Charity to change title of Bristol music venue named after a slave trader

The Bristol Music Trust says the name of Colston Hall, named after a slave trader born in the 17th century, does not reflect its values

Colston Hall, Bristol
Colston Hall, Bristol

A charity that runs the Colston Hall music venue in Bristol has announced that the name of the hall will be changed because of its association with a well-known slave trader.

The 150-year-old hall, which is being refurbished and will be reopened in 2020, is run by the Bristol Music Trust, which argues that the name’s association with the slave trade "does not reflect our values".

It is named after Edward Colston, a Bristol-born slave trader, merchant and MP who lived in the 17th and 18th centuries.

The hall has been targeted by a campaign to expunge Colston’s name from several high-profile landmarks in Bristol, including schools, streets, commemorations in the city’s cathedral and even a sweet bun.

Louise Mitchell, chief executive of the BMT, said: "We are on track with our transformation campaign and, at this stage in the process, we can now focus on the detailed plans for the redeveloped hall, including what its future name should be.

"The name Colston does not reflect the trust’s values as a progressive, forward-thinking and open arts organisation. We want to look to the future and ensure the whole city is proud of its transformed concert hall – so, when we reopen the new building in 2020, it will be with a new name. This overall rebrand is part of transforming the Colston Hall we have today into the new National Centre for Music Entertainment, Education and Enterprise."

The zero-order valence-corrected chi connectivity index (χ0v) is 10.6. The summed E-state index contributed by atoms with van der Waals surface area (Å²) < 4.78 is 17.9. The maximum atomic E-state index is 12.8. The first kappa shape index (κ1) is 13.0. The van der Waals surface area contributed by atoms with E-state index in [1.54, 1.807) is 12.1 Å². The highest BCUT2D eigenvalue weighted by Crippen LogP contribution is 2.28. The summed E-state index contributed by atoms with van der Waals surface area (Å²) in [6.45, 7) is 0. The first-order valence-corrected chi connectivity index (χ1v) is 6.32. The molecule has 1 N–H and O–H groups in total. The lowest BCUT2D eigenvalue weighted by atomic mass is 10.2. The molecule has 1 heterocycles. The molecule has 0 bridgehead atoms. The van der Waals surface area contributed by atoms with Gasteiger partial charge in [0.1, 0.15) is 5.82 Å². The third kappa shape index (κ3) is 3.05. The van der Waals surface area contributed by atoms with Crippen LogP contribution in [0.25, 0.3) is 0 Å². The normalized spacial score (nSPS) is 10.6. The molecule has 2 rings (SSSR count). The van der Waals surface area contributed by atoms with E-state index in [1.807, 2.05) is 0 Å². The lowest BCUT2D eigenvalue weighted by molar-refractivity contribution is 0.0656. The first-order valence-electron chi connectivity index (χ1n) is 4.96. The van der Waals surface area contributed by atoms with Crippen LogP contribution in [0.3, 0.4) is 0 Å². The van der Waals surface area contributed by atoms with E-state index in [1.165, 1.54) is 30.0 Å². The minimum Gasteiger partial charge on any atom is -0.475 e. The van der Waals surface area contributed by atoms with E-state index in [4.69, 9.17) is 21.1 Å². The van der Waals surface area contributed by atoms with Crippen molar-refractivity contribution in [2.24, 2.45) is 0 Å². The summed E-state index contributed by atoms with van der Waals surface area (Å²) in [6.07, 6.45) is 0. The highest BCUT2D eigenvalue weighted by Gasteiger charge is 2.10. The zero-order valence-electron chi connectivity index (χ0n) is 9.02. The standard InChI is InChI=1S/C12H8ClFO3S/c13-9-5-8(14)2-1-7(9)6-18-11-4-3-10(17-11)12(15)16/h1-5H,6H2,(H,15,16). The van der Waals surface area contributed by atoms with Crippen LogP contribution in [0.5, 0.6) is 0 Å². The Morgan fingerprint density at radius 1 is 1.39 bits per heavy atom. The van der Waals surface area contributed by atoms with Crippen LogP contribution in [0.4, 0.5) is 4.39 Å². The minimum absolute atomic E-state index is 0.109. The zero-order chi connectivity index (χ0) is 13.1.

Mitchell said a new name might include recognition of a commercial sponsor.

The BMT has raised more than £30m for the hall’s redevelopment since a campaign was launched in September 2014. It is estimated that the redevelopment programme will cost £48.8m, the charity said.

Marti Burgess, a trustee for the BMT, said: "We want to use this as an opportunity to open discussions with the Bristol public about how Colston Hall can reflect the diversity and inclusivity of our city. The hall’s 150th anniversary this year is the perfect opportunity to begin these discussions.

"We will be appointing an artist to help us talk to local groups about Colston Hall’s role in the community and how we should recognise Colston’s name in the new building.

"We want to embrace our position at the centre of this naming discussion to work beyond the building and help lead conversations across Bristol about how we address and acknowledge the city’s connections to the slave trade."

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